Brook’s Law of project management states that “Adding manpower to a late project makes the project later.” The reason involves the complexity of adding late stage communication links. The number of active communication channels in a project is equal to half the product of n times (n-1), where n represents the number of project team members.
Formula: CC = n(n-1)/2, where CC means Communication Channels and n stands for the number of people on the team.
If there are 12 people on your project team, that means 12*(12-1)/2 which equals 132/2 or 66 communication channels. Adding one more person brings that up to 78 active channels, dramatically ratcheting up stress on the system and involving someone without team understanding or trust.
The Fix: Teach the team to value proactive check-ins to stay on track and bring in more resources before it’s too late. If communicaton difficulties exist, try to iimplement fixes before adding another member onto the team. Even if you have to start them working idependently, you can delay integration until the team is caught up and back on schedule.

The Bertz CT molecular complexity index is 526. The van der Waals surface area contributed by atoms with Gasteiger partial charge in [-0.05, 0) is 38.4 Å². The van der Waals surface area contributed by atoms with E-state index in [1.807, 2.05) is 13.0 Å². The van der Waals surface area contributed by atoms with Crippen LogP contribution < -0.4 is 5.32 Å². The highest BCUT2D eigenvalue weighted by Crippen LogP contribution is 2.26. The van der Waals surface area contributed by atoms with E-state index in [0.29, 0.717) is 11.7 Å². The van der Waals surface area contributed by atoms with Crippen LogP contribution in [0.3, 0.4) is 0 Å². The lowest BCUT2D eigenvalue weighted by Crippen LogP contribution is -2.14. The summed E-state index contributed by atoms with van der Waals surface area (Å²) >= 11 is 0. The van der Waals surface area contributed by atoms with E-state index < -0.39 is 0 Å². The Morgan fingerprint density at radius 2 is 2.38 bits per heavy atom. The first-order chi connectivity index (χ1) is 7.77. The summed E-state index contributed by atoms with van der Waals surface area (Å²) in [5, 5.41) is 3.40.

6. Sub-group Splintering
Agile software development methodologies are very clear on the point that teams need face time. The Scrum Alliance found that project teams do their best work in intense sprints of one to four weeks, followed by a retrospective where the team gathers to review what worked and what didn’t. These post-sprint meetings are absolutely crucial to strengthening team cohesion.